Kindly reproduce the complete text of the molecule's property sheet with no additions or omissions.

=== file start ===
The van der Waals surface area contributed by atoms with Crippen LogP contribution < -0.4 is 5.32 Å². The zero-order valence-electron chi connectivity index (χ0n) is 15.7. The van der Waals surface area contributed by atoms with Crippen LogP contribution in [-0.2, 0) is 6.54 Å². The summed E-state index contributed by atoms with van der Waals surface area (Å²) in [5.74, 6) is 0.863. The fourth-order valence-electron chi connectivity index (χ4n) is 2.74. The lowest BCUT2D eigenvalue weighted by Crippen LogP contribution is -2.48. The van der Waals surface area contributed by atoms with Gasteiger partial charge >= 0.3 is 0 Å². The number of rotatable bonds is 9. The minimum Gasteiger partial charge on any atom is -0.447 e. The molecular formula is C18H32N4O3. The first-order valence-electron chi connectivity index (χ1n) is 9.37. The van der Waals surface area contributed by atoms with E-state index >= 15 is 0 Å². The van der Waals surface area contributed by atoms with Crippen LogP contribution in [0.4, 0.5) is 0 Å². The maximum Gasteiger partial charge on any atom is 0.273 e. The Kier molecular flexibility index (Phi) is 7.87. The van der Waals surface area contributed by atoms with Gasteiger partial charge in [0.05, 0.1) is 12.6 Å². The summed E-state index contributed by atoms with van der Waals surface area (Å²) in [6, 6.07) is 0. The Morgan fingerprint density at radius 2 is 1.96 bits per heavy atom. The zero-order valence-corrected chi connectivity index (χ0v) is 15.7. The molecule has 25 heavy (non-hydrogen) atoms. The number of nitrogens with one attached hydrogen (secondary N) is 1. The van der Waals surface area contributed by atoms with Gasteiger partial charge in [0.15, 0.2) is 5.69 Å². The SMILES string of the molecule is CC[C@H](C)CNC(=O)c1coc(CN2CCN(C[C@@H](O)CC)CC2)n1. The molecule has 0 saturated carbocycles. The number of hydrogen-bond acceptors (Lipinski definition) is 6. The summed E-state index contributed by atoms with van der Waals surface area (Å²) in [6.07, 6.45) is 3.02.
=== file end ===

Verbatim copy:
The van der Waals surface area contributed by atoms with Crippen LogP contribution < -0.4 is 5.32 Å². The zero-order valence-electron chi connectivity index (χ0n) is 15.7. The van der Waals surface area contributed by atoms with Crippen LogP contribution in [-0.2, 0) is 6.54 Å². The summed E-state index contributed by atoms with van der Waals surface area (Å²) in [5.74, 6) is 0.863. The fourth-order valence-electron chi connectivity index (χ4n) is 2.74. The lowest BCUT2D eigenvalue weighted by Crippen LogP contribution is -2.48. The van der Waals surface area contributed by atoms with Gasteiger partial charge >= 0.3 is 0 Å². The number of rotatable bonds is 9. The minimum Gasteiger partial charge on any atom is -0.447 e. The molecular formula is C18H32N4O3. The first-order valence-electron chi connectivity index (χ1n) is 9.37. The van der Waals surface area contributed by atoms with E-state index >= 15 is 0 Å². The van der Waals surface area contributed by atoms with Crippen LogP contribution in [0.4, 0.5) is 0 Å². The maximum Gasteiger partial charge on any atom is 0.273 e. The Kier molecular flexibility index (Phi) is 7.87. The van der Waals surface area contributed by atoms with Gasteiger partial charge in [0.05, 0.1) is 12.6 Å². The summed E-state index contributed by atoms with van der Waals surface area (Å²) in [6, 6.07) is 0. The Morgan fingerprint density at radius 2 is 1.96 bits per heavy atom. The zero-order valence-corrected chi connectivity index (χ0v) is 15.7. The molecule has 25 heavy (non-hydrogen) atoms. The number of nitrogens with one attached hydrogen (secondary N) is 1. The van der Waals surface area contributed by atoms with Gasteiger partial charge in [0.15, 0.2) is 5.69 Å². The SMILES string of the molecule is CC[C@H](C)CNC(=O)c1coc(CN2CCN(C[C@@H](O)CC)CC2)n1. The molecule has 0 saturated carbocycles. The number of hydrogen-bond acceptors (Lipinski definition) is 6. The summed E-state index contributed by atoms with van der Waals surface area (Å²) in [6.07, 6.45) is 3.02.